Sardesai N.Y.,Inovio Pharmaceuticals, Inc. |
Weiner D.B.,University of Pennsylvania
Current Opinion in Immunology
A number of noteworthy technology advances in DNA vaccines research and development over the past few years have led to the resurgence of this field as a viable vaccine modality. Notably, these include - optimization of DNA constructs; development of new DNA manufacturing processes and formulations; augmentation of immune responses with novel encoded molecular adjuvants; and the improvement in new in vivo delivery strategies including electroporation (EP). Of these, EP mediated delivery has generated considerable enthusiasm and appears to have had a great impact in vaccine immunogenicity and efficacy by increasing antigen delivery upto a 1000 fold over naked DNA delivery alone. This increased delivery has resulted in an improved in vivo immune response magnitude as well as response rates relative to DNA delivery by direct injection alone. Indeed the immune responses and protection from pathogen challenge observed following DNA administration via EP in many cases are comparable or superior to other well studied vaccine platforms including viral vectors and live/attenuated/inactivated virus vaccines. Significantly, the early promise of EP delivery shown in numerous pre-clinical animal models of many different infectious diseases and cancer are now translating into equally enhanced immune responses in human clinical trials making the prospects for this vaccine approach to impact diverse disease targets tangible. © 2011 Elsevier Ltd. Source
University of Pennsylvania and Inovio Pharmaceuticals, Inc. | Date: 2013-12-13
Disclosed herein are nucleic acid molecules comprising one or more nucleic acid sequences that encode a mutated WT1 antigen. Vectors, compositions and vaccines comprising one or more nucleic acid sequences that encode a mutated WT1 antigen are disclosed. Methods of treating an individual who has a WT1-expressing tumor and methods of preventing a WT1-expressing tumor are disclosed. Mutated WT1 antigen is disclosed.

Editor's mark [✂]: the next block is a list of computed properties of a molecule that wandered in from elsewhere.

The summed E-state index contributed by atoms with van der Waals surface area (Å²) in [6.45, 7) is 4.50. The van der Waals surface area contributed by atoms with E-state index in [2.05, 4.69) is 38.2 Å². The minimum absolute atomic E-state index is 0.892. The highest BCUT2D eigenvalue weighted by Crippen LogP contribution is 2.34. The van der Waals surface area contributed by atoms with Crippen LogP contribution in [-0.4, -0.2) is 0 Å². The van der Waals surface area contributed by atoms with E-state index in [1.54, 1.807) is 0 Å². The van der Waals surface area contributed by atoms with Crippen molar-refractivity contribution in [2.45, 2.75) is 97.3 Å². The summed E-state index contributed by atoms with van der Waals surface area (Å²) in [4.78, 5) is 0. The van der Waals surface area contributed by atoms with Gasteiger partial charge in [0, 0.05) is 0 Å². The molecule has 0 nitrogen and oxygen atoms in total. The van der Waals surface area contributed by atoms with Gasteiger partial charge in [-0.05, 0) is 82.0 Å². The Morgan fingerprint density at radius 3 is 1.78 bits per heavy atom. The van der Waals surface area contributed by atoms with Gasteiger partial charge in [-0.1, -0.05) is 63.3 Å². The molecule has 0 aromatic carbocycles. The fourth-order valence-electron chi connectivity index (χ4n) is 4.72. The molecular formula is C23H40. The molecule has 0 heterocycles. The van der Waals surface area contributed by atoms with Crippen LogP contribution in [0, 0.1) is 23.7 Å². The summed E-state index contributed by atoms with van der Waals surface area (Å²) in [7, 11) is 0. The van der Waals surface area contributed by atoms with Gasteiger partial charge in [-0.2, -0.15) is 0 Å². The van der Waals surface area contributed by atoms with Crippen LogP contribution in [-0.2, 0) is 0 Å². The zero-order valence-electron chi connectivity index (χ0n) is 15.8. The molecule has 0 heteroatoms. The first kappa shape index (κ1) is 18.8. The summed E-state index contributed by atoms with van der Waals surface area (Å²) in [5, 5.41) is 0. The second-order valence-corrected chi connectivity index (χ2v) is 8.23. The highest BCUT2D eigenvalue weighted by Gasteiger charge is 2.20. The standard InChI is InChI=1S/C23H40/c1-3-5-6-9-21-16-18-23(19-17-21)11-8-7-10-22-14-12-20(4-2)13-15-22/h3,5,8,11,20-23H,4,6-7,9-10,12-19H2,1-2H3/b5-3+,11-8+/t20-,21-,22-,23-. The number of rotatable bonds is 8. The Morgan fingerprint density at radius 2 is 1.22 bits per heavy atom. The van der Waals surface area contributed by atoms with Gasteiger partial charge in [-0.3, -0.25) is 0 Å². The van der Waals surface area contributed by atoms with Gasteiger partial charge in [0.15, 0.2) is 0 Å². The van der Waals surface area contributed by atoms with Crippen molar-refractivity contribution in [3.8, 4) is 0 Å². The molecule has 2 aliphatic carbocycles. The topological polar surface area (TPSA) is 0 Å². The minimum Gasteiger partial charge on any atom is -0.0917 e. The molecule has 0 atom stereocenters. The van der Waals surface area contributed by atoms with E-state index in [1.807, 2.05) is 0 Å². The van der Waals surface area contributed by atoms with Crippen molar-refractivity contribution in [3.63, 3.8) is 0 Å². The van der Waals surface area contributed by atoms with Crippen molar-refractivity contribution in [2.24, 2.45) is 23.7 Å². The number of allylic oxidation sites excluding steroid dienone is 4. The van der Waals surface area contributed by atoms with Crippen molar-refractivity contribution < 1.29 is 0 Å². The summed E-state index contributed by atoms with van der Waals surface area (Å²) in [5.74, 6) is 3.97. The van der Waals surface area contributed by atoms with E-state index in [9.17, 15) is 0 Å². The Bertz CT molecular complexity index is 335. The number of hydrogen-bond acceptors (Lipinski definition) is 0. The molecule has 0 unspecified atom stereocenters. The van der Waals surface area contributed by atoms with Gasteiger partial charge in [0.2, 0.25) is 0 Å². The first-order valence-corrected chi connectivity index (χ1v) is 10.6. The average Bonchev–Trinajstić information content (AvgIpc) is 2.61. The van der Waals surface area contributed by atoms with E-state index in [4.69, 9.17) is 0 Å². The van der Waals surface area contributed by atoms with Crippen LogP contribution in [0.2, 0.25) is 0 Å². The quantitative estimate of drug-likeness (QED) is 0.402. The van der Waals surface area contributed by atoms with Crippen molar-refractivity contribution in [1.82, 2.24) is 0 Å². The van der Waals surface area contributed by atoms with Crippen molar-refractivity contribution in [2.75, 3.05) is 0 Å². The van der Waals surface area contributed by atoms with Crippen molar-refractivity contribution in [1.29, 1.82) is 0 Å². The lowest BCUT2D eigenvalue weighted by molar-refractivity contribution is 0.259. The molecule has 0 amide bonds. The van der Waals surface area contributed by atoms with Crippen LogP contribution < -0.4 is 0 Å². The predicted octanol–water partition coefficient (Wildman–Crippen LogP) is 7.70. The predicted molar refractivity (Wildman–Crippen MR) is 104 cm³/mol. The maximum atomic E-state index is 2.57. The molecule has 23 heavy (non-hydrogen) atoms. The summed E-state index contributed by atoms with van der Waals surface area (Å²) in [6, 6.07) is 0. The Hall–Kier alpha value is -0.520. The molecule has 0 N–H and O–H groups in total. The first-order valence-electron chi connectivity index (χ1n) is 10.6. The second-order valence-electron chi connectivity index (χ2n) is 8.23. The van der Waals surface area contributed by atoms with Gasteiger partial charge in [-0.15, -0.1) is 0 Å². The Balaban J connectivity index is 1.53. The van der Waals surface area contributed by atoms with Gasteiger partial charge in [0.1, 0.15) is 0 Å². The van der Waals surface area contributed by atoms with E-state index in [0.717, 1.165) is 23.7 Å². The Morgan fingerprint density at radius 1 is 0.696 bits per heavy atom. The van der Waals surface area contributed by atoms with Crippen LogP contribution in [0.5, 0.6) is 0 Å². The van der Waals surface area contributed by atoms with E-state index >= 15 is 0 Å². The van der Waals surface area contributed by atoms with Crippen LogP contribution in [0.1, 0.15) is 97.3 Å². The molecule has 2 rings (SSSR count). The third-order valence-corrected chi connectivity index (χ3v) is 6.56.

University of Pennsylvania and Inovio Pharmaceuticals, Inc. | Date: 2014-11-24
Provided herein are consensus amino acid sequences of prostate antigens that are capable of breaking tolerance in a targeted species, including PSA, PSMA, STEAP and PSCA antigens. Also provided are nucleic acid sequences that encode one or more consensus amino acid sequences of prostate antigens PSA, PSMA, STEAP and PSCA, as well as genetic constructs/vectors and vaccines expressing the sequences. Also provided herein are methods for generating an autoimmune response against prostate cancer cells by administering one or more of the vaccines, proteins, and/or nucleic acid sequences that are provided.
University of Pennsylvania and Inovio Pharmaceuticals, Inc. | Date: 2014-03-17
The present invention relates to synthetic, consensus foot-and-mouth disease virus (FMDV) immunogenic proteins and nucleic acid molecule encoding such proteins, to vaccines against FMDV, to methods for inducing immune responses against FMVD, to methods for distinguishing between individuals infected with FMDV versus those vaccinated against FMDV, and methods of prophylactically and/or therapeutically immunizing individuals against FMDV.
University of Pennsylvania and Inovio Pharmaceuticals, Inc. | Date: 2014-09-08
Improved anti-HCV immunogens and nucleic acid molecules that encode them are disclosed. Immunogens disclosed include those having consensus HCV genotype 1a/1b NS3 and NS4A. Pharmaceutical composition, recombinant vaccines comprising and live attenuated vaccines are disclosed as well methods of inducing an immune response in an individual against HCV are disclosed.